Monday, May 11, 2009

1800s ASCII Art

Dusty Diary LOVES reader requests! Happily, I found one today in email!

(You can email queries to dustydiary at gmail, OR you can write them in the "Skribit" doodad down in the sidebar. I have added this one to Skribit just so you can see what it looks like).

The query:

According to info at hand, Prohibition ended in Michigan at 6:00 pm on today's date, in 1933. Any Ypsilanti accounts of drunken and disorderly behavior that you've come across? Enquiring minds want to know!

Oh, dear reader, you should see the thickness of my "Booze" folder! I also have one for Prohibition, and many of the file stories about U-M students concern drunken behavior. Let's find some aperitifs in celebration of Prohibition's end:

[inevitable sidetrack rambling] Of course, Prohibition movements and laws in Michigan were alive and well long before 1919. Highlights:

1790: Law passed that no one residing in or passing through the Northwest Territory give liquor to any Native American
1790: Law passed that no one may sell liquor to soldiers in the Northwest Territory within ten miles of a military post
1795: Law passed preventing saloonkeepers from selling liquor to minors, servants, or slaves
1800: In order to get a liquor license, a potential tavern-keeper must be recommended by "twelve respectable freeholders"
1812: Law passed that anyone selling/giving liquor to Native Americans be fined not less than $5 or more than $100
1815: Law passed that intoxicating drinks may not be sold to soldiers without written permission of officer in command
1815: Law passed that liquor may not be sold on Sundays, "except to lodgers and travelers" (day trip to Ann Arbor?)
1845: Law passed that residents of townships and cities could vote on whether to allow liquor in their municipality: this was called "local control."

[sidetrack to ongoing sidetrack rambling] If this post were a martini, here's the delicious juicy olive: In 1888 there was a vote for local control. Many Michigan counties voted. So how did the editor of the April 12, 1888 Ypsilantian decide to depict the results? He sure couldn't whip something up on Photoshop.

Well, sir, he typeset, by hand, a map of Michigan, showing the "dry" counties with dotted lines, the "wet" counties with swirly brackets, and the non-voting counties left blank.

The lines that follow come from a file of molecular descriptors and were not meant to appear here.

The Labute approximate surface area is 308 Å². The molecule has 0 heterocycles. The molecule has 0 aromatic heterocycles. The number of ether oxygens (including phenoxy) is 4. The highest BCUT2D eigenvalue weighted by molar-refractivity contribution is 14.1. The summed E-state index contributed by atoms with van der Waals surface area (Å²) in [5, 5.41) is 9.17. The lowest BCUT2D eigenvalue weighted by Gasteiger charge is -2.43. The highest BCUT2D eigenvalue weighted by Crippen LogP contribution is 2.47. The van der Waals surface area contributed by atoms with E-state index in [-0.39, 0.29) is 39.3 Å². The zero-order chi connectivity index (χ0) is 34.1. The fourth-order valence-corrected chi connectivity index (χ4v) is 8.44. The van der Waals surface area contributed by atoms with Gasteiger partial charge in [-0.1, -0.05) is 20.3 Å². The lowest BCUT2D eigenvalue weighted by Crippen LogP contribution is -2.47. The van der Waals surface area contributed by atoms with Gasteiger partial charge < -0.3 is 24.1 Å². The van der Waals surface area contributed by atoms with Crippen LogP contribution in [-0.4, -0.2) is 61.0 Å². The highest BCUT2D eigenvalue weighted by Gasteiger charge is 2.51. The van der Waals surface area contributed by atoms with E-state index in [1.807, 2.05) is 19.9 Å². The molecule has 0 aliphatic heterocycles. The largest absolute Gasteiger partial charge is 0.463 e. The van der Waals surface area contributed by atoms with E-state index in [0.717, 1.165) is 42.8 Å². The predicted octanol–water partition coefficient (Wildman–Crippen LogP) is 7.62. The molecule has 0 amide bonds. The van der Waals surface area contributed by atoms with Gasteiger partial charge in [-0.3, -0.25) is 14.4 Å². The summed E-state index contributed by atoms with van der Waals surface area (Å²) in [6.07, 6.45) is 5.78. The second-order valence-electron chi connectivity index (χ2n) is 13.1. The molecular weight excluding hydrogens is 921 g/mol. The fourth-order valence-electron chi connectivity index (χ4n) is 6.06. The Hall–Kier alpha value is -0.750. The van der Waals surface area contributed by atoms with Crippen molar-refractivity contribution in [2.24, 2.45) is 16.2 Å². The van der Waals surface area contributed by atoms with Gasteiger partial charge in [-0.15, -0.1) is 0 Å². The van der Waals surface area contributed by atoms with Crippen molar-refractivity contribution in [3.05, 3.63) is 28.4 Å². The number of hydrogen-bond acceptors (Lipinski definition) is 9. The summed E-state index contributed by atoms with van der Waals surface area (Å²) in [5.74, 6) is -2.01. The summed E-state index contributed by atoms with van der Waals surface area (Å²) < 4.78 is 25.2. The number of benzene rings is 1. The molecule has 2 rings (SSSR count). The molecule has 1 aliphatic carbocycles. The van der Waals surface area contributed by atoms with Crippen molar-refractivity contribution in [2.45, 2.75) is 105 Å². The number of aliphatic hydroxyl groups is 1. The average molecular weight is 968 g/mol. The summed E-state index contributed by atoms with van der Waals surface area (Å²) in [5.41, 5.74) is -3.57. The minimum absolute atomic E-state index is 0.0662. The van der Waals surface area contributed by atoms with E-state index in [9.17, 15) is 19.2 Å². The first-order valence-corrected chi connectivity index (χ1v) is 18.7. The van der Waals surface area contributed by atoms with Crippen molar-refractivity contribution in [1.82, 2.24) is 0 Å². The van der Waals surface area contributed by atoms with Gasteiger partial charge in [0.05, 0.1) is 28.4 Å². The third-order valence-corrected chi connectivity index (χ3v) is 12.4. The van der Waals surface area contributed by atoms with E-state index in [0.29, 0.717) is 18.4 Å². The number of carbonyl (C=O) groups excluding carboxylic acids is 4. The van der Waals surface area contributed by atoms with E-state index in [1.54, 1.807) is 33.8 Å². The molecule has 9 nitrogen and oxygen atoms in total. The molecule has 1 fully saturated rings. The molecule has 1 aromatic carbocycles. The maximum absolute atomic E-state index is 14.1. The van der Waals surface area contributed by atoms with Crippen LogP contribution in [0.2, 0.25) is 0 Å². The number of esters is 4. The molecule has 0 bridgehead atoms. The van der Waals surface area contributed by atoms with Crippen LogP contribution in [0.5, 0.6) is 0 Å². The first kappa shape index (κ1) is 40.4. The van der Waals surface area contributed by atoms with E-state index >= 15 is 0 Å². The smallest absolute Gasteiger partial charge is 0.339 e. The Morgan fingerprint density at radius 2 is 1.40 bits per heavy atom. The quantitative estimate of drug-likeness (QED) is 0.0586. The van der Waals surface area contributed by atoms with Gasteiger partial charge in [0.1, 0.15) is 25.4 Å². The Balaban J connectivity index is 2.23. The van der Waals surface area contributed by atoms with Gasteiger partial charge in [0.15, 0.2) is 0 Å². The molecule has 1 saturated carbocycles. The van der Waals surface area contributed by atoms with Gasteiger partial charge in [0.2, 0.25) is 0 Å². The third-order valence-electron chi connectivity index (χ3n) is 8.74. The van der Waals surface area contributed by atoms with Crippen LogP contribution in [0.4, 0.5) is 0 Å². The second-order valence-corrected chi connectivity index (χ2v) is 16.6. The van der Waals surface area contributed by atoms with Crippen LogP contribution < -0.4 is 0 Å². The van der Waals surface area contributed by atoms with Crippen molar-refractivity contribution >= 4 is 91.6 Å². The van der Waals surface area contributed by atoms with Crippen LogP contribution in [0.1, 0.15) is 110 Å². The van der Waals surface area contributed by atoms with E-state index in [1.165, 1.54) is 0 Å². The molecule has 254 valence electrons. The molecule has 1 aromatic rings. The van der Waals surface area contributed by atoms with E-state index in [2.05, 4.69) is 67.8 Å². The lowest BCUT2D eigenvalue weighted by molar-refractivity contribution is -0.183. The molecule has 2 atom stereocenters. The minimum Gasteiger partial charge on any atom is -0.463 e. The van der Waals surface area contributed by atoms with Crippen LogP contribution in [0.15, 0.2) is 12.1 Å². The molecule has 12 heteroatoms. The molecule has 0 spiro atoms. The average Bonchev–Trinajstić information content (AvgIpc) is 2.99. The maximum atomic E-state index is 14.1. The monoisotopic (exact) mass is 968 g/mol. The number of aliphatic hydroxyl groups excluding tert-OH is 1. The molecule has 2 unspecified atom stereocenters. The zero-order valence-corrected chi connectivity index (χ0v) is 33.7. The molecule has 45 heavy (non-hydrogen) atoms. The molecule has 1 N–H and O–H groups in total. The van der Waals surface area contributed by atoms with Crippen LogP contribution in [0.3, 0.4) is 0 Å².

(Click for larger view)

This is the single most jaw-dropping tour de force of typesetting that Dusty Diary has ever seen in any old Ypsi paper. "We found this part troublesome enough to set," says a little story under the map, "and if any printer thinks it a simple job, he may try it for two or three days." Egads! No thanks!

[sidetrack to sidetrack to sidetrack rambling] This Ypsi graphic is also older by a decade than the first preserved work of typewriter art, which was a butterfly (pictured at right) done entirely on a typewriter by one Flora Stacey in 1898. She used hyphens, slashies, brackets, periods, some o's, and a single judicious asterisk.

Dusty Diary realizes she has not, in fact, answered the kind reader's very reasonable question, at all.,...slashies butterfly with asterisk! Typeset map! Quirky timeline!

Ah, phooey. Keep those reader questions coming!

Ypsilanti: Kickin' the ASCII art old-school--REALLY OLD-SCHOOL--since 1888!


Fritz Passow said...

I like the way the curly braces suggest water or waves in the "wet" counties.

Dusty D said...

You are right...or perhaps the waves are meant to suggest whitecaps between the Scylla and Charybdis of poverty due to overindulgence and loss of dignity through drunkenness.

Anonymous said...

According to a history I read, in the early days, word was in the itinerant preacher community that Ypsilanti was best avoided, as the citizenry will not come to your tent revival on account of drunkenness.

Dusty D said...

That's interesting about the drunkenness, moatm; might you remember the source? I'd love to find some sources for that info; I do have some old Methodist convention reports and things, and the whole itinerant movement in this area was Methodist.

I love reading about the old itinerant preacher community, and even wrote a big article about one guy, Elijah Pilcher, who used to work this area. He had a very disdainful and prissy attitude about the accomodations he was forced to put up with on his rounds (families would usually put him up for a night in the cabin). He was a toughie, though--it was not an easy job, or a lucrative one.

I do have another story in my files somewhere about a revivalist in Ypsi whose big tent was ripped down and burned by the citizenry, although the issue there if I remember was that he was not preaching a form of religion palatable to the townspeople. This was in the 1930s I believe. I'll have to see if I can dig it up.

Dusty D said...

Whoa, whoa, WHOA!!! I've been METAFILTERED?!? Wow, talk about a compliment! Hello to Mefites out there--I read Metafilter regularly, visited tonight, and great gosh in the morning, couldn't BELIEVE you had honored me by posting my tidbit!

Hey, can I make a plug while you're here (grabs your coat lapels firmly with both hands). My book "Tales from the Ypsilanti Archives" will be coming out this midwinter. Has this story and tons more, by Laura Bien.

Aside from that, thank you, kind Mefites, for visiting! I'd comment on Metafilter but I don't have an account, dang nab it. Thank you for your kindness in posting this and visiting! (bows)

Dusty D said...

Signed up for a Metafilter account after years of lurking. What a pleasure to see my story there.

Anonymous said...

Not sure where to post this but I wanted to ask if anyone has heard of National Clicks?

Can someone help me find it?

Overheard some co-workers talking about it all week but didn't have time to ask so I thought I would post it here to see if someone could help me out.

Seems to be getting alot of buzz right now.


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